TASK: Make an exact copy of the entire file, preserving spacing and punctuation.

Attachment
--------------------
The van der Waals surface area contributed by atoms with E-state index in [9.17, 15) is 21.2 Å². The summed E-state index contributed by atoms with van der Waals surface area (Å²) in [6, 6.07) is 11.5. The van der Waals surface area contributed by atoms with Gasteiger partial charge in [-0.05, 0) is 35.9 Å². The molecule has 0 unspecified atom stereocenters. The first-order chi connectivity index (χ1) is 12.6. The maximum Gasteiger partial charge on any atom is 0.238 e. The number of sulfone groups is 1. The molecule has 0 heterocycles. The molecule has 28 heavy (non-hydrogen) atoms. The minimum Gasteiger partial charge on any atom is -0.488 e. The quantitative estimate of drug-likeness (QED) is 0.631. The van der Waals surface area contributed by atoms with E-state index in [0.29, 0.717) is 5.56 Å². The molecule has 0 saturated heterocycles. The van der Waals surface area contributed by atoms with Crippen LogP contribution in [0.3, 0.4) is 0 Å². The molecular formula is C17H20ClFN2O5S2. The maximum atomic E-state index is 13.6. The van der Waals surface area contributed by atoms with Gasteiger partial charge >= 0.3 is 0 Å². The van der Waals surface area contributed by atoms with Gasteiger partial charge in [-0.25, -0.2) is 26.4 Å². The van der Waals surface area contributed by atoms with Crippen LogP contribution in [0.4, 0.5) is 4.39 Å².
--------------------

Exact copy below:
The van der Waals surface area contributed by atoms with E-state index in [9.17, 15) is 21.2 Å². The summed E-state index contributed by atoms with van der Waals surface area (Å²) in [6, 6.07) is 11.5. The van der Waals surface area contributed by atoms with Gasteiger partial charge in [-0.05, 0) is 35.9 Å². The molecule has 0 unspecified atom stereocenters. The first-order chi connectivity index (χ1) is 12.6. The maximum Gasteiger partial charge on any atom is 0.238 e. The number of sulfone groups is 1. The molecule has 0 heterocycles. The molecule has 28 heavy (non-hydrogen) atoms. The minimum Gasteiger partial charge on any atom is -0.488 e. The quantitative estimate of drug-likeness (QED) is 0.631. The van der Waals surface area contributed by atoms with E-state index in [0.29, 0.717) is 5.56 Å². The molecule has 0 saturated heterocycles. The van der Waals surface area contributed by atoms with Crippen LogP contribution in [0.3, 0.4) is 0 Å². The molecular formula is C17H20ClFN2O5S2. The maximum atomic E-state index is 13.6. The van der Waals surface area contributed by atoms with Gasteiger partial charge >= 0.3 is 0 Å². The van der Waals surface area contributed by atoms with Gasteiger partial charge in [-0.25, -0.2) is 26.4 Å². The van der Waals surface area contributed by atoms with Crippen LogP contribution in [0.4, 0.5) is 4.39 Å².